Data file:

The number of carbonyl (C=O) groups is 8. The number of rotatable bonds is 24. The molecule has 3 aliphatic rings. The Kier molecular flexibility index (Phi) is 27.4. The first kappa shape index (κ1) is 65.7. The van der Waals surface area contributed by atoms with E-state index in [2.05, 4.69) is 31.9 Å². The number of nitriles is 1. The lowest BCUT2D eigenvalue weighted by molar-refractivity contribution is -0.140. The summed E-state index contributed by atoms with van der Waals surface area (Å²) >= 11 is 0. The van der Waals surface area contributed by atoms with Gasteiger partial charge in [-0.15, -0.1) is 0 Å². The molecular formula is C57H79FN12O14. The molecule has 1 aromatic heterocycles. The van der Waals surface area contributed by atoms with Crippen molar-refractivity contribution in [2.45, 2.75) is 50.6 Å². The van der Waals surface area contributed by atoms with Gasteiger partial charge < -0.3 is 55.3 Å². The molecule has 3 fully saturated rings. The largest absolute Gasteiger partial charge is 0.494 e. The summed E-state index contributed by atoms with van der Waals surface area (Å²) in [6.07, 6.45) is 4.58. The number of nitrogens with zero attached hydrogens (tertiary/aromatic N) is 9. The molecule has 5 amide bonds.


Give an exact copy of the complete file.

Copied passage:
The number of carbonyl (C=O) groups is 8. The number of rotatable bonds is 24. The molecule has 3 aliphatic rings. The Kier molecular flexibility index (Phi) is 27.4. The first kappa shape index (κ1) is 65.7. The van der Waals surface area contributed by atoms with E-state index in [2.05, 4.69) is 31.9 Å². The number of nitriles is 1. The lowest BCUT2D eigenvalue weighted by molar-refractivity contribution is -0.140. The summed E-state index contributed by atoms with van der Waals surface area (Å²) >= 11 is 0. The van der Waals surface area contributed by atoms with Gasteiger partial charge in [-0.15, -0.1) is 0 Å². The molecular formula is C57H79FN12O14. The molecule has 1 aromatic heterocycles. The van der Waals surface area contributed by atoms with Crippen molar-refractivity contribution in [2.45, 2.75) is 50.6 Å². The van der Waals surface area contributed by atoms with Gasteiger partial charge < -0.3 is 55.3 Å². The molecule has 3 fully saturated rings. The largest absolute Gasteiger partial charge is 0.494 e. The summed E-state index contributed by atoms with van der Waals surface area (Å²) in [6.07, 6.45) is 4.58. The number of nitrogens with zero attached hydrogens (tertiary/aromatic N) is 9. The molecule has 5 amide bonds.